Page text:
Chevron Corp. said Thursday that oil was seeping from the ocean floor near its operations off the coast of Brazil, the second such leak in recent months and a significant setback for the oil giant in a region crucial for its growth. The new seep amounts to less than a barrel of oil a day and is being captured by a subsea device, Chevron said. It is about two miles from where the company reported another seeptotaling around 2,400 barrelsin November, which it said was caused by its drilling. The latest seep is likely to further inflame the controversy sparked

The fall of a Communist Party leader who led a Maoist revival could inflame an increasingly public struggle for China’s top leadership, as two opposing wings of the party elite angle for dominance. In an apparent victory for the party’s liberal reformists, the removal of Bo Xilai as party chief of southwestern megacity Chongqing ended the political career of a man seen until recently as a front-runner for promotion to the party’s very top. But the ouster of Mr. Bo doesn’t automatically pave the way to the party top for a more liberal figure like Guangdong province party chief Wang Yang, who won plaudits recently for his peaceful handling of a village revolt over alleged land appropriation.
Brent crude rebounded above $123 on Friday after a sharp sell-off in the previous session, as rising tensions between Iran and the West fuelled an oil rally that has forced Western leaders to prepare a release of their strategic oil reserves. Brent crude rose 48 cents to $123.08 a barrel by 0520 GMT, after settling down nearly $2 the previous session following a Reuters report that Britain and the United States were preparing to tap into their oil reserves. U.S. crudeclimbed 36 cents to $105.47.

Britain is poised to cooperate with the United States on a release of strategic oil stocks that is expected within months, two British sources said, in a bid to prevent fuel prices choking economic growth in a U.S. election year. A formal request from the United States to the UK to join forces in a release of oil from government-controlled reserves is expected “shortly” following a meeting on Wednesday in Washington between President Barack Obama and Prime Minister David Cameron, who discussed the issue, one source said.

Economic growth showed signs of becoming more self-sustaining as the number of Americans claiming new jobless benefits fell back to a four-year low last week and manufacturing activity in the Northeast picked up this month. But the impact of higher oil prices also was starting to be seen in data on Thursday. Producer prices racked up their biggest increase in five months in February, while manufacturers in New York state reported a surge in input costs in March. The recent gains in oil and gasoline prices have raised concerns the higher costs could start to squeeze businesses and consumers and put a dent in the recovery.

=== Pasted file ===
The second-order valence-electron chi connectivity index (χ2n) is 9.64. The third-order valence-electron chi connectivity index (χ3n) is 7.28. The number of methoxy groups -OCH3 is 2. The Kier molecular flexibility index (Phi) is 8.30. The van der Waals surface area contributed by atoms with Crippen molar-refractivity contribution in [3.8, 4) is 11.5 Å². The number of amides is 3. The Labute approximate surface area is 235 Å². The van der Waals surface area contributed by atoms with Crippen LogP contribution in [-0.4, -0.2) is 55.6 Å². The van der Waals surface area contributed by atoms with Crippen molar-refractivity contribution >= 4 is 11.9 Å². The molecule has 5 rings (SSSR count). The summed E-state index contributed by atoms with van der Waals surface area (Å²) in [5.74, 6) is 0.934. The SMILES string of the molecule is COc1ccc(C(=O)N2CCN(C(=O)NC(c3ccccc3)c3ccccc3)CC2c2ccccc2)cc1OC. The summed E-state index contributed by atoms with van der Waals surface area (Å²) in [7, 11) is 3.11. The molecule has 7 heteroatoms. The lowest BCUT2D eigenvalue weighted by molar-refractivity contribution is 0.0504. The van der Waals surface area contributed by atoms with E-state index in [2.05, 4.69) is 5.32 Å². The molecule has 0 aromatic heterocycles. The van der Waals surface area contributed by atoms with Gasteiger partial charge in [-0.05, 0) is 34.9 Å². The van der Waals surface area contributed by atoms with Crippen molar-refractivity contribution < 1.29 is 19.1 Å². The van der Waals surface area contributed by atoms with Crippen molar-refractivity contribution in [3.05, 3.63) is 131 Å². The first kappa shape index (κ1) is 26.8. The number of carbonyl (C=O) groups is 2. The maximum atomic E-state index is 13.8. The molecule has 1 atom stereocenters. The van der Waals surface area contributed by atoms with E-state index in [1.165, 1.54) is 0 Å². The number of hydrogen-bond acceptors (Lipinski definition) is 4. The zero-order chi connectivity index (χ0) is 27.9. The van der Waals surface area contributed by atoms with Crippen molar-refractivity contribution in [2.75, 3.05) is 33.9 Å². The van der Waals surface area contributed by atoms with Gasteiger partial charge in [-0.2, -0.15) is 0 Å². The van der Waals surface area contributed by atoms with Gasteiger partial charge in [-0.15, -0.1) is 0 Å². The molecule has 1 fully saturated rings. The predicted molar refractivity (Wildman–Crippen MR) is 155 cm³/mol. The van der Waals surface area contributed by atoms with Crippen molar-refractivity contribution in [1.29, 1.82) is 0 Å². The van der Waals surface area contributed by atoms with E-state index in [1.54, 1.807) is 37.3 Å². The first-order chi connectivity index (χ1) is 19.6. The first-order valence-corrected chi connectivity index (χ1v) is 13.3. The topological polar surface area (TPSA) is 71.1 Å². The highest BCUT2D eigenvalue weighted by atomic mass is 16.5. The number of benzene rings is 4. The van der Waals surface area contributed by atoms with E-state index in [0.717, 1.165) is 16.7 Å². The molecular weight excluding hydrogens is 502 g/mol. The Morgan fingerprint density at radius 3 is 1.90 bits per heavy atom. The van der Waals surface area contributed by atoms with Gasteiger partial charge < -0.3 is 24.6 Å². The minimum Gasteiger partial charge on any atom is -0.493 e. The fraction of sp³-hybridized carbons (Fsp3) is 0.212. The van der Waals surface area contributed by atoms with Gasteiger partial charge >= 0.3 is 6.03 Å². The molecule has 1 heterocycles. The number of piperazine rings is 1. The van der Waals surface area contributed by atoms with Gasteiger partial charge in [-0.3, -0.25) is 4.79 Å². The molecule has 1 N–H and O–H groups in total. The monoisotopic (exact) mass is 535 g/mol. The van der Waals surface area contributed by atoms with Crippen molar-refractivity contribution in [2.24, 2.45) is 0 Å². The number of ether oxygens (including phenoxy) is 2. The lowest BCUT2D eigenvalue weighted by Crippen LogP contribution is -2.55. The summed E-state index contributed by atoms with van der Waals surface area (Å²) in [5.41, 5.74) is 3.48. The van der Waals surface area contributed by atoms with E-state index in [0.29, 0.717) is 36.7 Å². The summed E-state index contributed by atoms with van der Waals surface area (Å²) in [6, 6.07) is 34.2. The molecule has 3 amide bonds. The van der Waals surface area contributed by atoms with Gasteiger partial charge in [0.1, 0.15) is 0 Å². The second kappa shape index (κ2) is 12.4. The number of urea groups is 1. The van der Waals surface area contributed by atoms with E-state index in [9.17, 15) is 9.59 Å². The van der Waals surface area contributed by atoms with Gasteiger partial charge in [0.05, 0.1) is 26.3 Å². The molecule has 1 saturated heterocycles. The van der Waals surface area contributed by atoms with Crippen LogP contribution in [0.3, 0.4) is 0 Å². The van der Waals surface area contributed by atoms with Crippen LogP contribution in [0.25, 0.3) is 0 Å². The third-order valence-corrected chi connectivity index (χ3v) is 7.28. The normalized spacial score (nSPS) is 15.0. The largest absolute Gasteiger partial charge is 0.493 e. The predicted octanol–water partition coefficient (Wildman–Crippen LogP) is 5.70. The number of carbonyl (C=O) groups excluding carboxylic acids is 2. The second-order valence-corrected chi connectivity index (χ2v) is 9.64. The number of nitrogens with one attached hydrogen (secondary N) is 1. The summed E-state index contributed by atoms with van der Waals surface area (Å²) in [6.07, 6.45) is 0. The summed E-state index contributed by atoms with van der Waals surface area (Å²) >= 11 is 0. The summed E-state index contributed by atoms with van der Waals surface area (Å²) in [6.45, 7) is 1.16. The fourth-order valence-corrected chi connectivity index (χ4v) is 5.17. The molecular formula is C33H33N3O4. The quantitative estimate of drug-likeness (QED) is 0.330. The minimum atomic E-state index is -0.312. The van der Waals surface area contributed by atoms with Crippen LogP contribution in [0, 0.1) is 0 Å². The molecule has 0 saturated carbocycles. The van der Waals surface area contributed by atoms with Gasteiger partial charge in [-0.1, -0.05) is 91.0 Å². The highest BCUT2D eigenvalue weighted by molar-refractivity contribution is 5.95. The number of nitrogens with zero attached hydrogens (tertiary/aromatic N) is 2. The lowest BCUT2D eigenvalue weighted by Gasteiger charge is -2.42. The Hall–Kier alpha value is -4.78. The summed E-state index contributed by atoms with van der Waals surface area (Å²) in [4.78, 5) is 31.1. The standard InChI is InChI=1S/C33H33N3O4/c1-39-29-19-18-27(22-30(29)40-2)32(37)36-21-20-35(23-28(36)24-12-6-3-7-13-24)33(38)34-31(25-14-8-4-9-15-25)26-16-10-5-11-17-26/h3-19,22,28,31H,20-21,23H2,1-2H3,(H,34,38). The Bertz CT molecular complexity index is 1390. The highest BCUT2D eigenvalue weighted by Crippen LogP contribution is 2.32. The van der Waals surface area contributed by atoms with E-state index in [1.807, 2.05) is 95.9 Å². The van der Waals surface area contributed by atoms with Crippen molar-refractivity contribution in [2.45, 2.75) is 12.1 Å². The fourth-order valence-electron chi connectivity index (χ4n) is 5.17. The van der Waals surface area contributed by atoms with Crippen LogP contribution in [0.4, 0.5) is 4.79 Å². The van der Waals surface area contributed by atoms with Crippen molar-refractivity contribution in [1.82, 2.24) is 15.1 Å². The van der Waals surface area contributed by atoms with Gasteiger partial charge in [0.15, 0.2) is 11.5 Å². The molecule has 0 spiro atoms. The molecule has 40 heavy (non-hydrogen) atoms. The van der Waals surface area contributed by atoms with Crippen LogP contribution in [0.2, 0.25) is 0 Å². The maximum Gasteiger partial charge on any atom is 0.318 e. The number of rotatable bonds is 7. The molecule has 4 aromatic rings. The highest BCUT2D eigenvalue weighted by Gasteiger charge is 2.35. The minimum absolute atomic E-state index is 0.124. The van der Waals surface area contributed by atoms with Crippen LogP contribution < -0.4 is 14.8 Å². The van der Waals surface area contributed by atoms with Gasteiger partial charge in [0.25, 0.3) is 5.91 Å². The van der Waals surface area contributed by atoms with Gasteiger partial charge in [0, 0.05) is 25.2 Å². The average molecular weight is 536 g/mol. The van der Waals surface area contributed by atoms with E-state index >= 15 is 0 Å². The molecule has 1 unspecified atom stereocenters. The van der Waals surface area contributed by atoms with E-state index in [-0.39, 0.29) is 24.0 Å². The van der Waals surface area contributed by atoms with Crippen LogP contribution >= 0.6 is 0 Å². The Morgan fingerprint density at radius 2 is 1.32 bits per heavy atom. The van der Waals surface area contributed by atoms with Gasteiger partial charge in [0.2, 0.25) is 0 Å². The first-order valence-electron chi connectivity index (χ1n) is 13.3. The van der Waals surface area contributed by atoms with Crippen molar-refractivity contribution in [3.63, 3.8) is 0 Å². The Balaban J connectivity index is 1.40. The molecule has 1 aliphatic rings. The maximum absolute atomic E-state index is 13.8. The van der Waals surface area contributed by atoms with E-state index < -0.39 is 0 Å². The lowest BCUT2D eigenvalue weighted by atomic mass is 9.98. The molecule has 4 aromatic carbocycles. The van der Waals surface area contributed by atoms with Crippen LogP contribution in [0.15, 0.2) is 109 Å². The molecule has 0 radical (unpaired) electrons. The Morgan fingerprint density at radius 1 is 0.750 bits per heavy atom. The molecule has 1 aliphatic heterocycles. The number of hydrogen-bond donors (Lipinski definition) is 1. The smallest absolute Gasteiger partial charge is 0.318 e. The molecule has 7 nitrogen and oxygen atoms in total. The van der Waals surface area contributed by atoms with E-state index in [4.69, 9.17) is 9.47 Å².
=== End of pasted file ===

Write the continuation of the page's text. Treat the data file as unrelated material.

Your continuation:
The S&P 500 closed above 1,400 for the first time since the 2008 financial crisis on Thursday as stocks resumed the upward climb that has produced a steady stream of gains this year. The benchmark index is up for six of the past seven sessions and is on target for its best week since early February. Financial stocks .GSPF, which have dragged lately, led the day with the S&P sector index up 1.9 percent as another round of better-than-expected economic data bolstered investors’ enthusiasm.
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’s moves to develop oil- and gas-rich northern areas of the South China Sea violates Vietnam’s sovereignty, the Vietnamese Foreign Ministry said.  China’s biggest offshore oil explorer opened bids to foreign companies last year for 19 blocks near the disputed Paracel Islands, according to its website. Vietnam singled out Block 65/24, which it said sits one nautical mile from one of the Paracels, in denouncing a range of Chinese actions that violate its territory.  Foreign Ministry spokesman Luong Thanh Nghi asked China to “cease all activities that violate Vietnam’s sovereignty” and make a “substantive contribution to maintaining peace and stability” in the South China Sea, according to a statement posted on the ministry’s website yesterday.

Li Ka-shing, Hong Kong’s richest man, said he will “definitely” vote for Henry Tang in the city’s leadership election, even as the candidate’s popularity has plummeted after a series of personal scandals. Tang has city government experience and his election would benefit Hong Kong, Li said in an e-mailed statement today. Tang, Hong Kong’s former chief secretary, saw his popular support fall after he acknowledged the construction of an illegally built basement and an extramarital affair.

Malaysia’s government is discussing the possibility of an early election in May or June, ahead of the due date in early 2013, according to four officials who spoke on condition of anonymity because the talks are private. Prime Minister Najib Razak is scheduled to speak on March 26 to as many as 4,000 information ministry staff, who help oversee elections, the government officials said. One date proposed for the contest is June 3, according to three of the officials.